A German architect, Oliver von Malm, has developed a construction system that enables the residents of the Kibera slum in Nairobi to build higher quality structures with ease.
The construction system is based on a hollow concrete brick that can be manually assembled and dismantled in a push-fit system without using mortar.
Von Malm pointed out that the traditional construction system in the slums is a catastrophe from a climatic point of view.
The two traditional construction methods in Kibera include one based on a wooden frame, wet soil, and a corrugated iron roof made with or without an outer layer of plaster to prevent the soil from erosion. The second method consists of an entire wooden frame structure covered with corrugated iron sheets.
The architect says this is the first mortar-free construction system using hollow concrete blocks designed to make it possible to build houses in large quantities.
The construction components can be assembled and dismantled by hand in a push-fit system. This is an advantage since it allows slum residents to own their houses even if they don’t own the land since slums are informal settlements.
“If the land is reallocated, e.g. for road construction, the inhabitants must leave the land – and their houses. The new construction system would simply allow them to take their homes with them,” he says.
The walls of the 50-centimetre hollow blocks measure just 2-4 centimetres in width and the cavities in between are filled with soil instead of concrete.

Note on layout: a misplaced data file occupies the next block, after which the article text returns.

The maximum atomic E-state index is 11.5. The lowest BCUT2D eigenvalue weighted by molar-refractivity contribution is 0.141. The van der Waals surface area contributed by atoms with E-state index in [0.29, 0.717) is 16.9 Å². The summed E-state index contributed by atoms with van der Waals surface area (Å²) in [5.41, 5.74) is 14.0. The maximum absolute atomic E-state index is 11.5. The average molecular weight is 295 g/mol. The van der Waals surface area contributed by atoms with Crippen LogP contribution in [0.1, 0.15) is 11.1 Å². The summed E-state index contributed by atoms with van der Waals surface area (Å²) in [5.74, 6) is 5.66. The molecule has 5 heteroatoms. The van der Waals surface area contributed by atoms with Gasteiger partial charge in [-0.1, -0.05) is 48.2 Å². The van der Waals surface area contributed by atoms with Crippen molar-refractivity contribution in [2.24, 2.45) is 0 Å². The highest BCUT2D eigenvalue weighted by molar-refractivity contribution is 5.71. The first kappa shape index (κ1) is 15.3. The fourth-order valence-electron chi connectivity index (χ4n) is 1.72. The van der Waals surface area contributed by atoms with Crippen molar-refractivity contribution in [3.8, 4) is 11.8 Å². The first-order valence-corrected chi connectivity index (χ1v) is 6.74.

A new feature is designed to create a floor plan with infinitely adjustable angles based on a standard block construction whereby the push-fit system becomes flexible whenever the direction that the block is lying in is changed.
A stable wall is created each time the blocks are layered in the same direction each time. If, on the other hand, the direction that they are laid is alternately rotated by 180 degrees layer upon layer, a wall is created that can be adjusted to any angle.
This feature would enable flexibility in floor plans for properties in the densely populated slums where space is often uneven.
This construction system could provide a single-family home for as little as Ksh. 140,000 to Ksh. 280,000 and enables building at four to five times faster than conventional methods according to Von Malm.
“A concrete house is a bit of a status symbol for the residents of Kibera. Many of them wish they could live in one of these houses one day. At present, however, it is still unclear whether they can really afford such a house or whether it will have to be subsidized,” says von Malm.
Owing to the low concrete usage, he was able to keep the costs below the level of traditional construction even though this is only over a cumulative period of ten years.
“It could be the case that the initial investment can’t be raised and long-term thinking is not an option. In the slums, people live from one day to the next,” he said.